Mobile phone masts and fears of disease in contemporary India
Amelia Bonea (University of Oxford)
Paper short abstract:
This paper will identify and discuss health concerns associated with mobile phone masts in contemporary India, examining the ways in which they are perceived to intrude upon the body, leading to physical and mental illness or discomfort.
Paper long abstract:
As studies of medicine and technology have repeatedly pointed out, new technologies of transport and communication often generate new risks of disease, from influenza pandemics and radiation sickness due to air travel to conditions such as RSIs associated with the prolonged use of computers and mobile phones. Concerns about the increased risk of headaches, infertility and various types of cancer among regular users of mobile phones and people living in the vicinity of mobile phone masts are another, globally relevant example of health anxieties. In contemporary India, home to the world's second biggest market of mobile phone users, this topic has attracted a considerable degree of attention during the last decade, particularly in densely populated urban areas such as Mumbai, Delhi and Bangalore. The mobile phone towers are often erected on residential buildings, schools, hospitals and parks and have thus become an integral part of the city landscape, their very existence the object of intense negotiation between residents, government, telecommunication companies, scholars and activists. This paper will identify and discuss health concerns associated with mobile phone masts in contemporary India, examining the manifold ways in which they are perceived to intrude upon the body, leading to physical and mental illness or discomfort. The paper will also provide an opportunity to discuss the broader issue of how medical knowledge is created and shared with the non-specialist public.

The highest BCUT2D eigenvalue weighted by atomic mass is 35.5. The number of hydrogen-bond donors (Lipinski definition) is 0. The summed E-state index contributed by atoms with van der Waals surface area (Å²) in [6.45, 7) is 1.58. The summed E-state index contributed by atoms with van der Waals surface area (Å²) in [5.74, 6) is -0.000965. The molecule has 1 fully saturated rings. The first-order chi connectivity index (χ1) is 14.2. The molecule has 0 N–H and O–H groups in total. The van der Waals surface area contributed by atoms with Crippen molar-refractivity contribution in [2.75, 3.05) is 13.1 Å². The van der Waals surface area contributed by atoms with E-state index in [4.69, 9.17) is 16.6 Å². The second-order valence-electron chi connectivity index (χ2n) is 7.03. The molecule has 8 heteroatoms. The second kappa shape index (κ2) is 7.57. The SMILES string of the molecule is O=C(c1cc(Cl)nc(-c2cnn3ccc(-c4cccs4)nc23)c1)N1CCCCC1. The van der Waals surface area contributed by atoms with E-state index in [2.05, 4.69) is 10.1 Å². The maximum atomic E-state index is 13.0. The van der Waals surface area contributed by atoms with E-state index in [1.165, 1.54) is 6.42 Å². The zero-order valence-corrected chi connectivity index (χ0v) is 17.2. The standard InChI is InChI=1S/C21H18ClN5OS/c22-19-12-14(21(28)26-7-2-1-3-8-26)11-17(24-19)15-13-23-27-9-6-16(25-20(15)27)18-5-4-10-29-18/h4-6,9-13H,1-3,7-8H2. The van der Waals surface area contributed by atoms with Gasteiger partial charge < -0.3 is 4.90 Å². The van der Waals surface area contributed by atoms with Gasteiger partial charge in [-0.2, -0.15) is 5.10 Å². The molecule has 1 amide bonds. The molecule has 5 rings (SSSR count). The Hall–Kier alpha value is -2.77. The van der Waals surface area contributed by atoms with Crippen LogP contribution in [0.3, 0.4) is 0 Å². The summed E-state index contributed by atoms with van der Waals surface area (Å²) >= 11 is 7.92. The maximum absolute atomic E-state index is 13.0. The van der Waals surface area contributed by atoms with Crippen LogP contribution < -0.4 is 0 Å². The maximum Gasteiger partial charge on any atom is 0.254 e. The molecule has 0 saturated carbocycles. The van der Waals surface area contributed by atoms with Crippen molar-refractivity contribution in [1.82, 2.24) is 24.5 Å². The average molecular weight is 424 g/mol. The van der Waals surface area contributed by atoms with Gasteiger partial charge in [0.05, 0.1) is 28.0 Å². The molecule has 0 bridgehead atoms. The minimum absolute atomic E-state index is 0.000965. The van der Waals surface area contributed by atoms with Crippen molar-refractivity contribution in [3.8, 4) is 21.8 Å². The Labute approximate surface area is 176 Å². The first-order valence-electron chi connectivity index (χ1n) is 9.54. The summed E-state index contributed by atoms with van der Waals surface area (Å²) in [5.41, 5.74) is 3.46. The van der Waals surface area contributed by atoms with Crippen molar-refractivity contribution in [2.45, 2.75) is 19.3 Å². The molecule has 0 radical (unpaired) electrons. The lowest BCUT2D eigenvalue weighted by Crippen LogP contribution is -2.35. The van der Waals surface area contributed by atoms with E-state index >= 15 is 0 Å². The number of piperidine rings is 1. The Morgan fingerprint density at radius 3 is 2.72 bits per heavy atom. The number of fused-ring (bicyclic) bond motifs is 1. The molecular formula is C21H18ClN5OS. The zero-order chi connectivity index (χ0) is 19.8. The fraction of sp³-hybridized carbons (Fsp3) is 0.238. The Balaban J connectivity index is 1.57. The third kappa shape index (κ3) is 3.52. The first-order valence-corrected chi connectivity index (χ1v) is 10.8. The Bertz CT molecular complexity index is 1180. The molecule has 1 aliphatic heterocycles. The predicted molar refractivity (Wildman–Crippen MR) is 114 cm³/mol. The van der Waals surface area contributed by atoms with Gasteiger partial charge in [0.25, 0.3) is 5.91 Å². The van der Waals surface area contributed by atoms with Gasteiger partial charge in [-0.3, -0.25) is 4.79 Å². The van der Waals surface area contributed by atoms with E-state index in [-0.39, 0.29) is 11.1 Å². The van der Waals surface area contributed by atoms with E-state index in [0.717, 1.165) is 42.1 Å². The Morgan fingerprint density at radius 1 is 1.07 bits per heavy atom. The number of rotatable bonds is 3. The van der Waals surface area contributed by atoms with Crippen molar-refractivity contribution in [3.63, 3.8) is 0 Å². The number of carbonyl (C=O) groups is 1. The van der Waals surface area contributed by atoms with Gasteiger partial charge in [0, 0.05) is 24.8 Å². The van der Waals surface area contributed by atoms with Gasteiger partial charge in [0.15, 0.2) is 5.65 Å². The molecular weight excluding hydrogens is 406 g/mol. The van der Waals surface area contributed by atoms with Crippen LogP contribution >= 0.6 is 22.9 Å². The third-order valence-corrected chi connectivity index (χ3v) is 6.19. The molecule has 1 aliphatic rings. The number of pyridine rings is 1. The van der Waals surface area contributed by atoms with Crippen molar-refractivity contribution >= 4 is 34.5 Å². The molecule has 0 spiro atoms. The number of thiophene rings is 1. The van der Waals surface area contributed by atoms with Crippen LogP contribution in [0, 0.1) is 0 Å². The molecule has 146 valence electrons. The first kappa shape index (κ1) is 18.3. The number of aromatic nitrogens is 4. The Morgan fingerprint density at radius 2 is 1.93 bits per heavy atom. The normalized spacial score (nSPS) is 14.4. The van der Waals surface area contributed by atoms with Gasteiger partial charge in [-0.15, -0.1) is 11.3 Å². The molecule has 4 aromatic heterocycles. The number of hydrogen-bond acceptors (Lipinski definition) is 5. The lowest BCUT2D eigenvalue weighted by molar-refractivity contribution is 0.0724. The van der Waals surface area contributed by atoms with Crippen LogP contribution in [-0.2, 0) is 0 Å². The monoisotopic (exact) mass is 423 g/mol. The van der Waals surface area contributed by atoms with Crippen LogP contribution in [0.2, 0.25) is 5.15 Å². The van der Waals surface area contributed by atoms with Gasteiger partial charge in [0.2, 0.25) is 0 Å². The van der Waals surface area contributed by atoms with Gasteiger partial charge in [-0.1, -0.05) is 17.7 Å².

ICTs, biopolitics and health: making and unmaking bodies and persons in a world of globalised telecommunications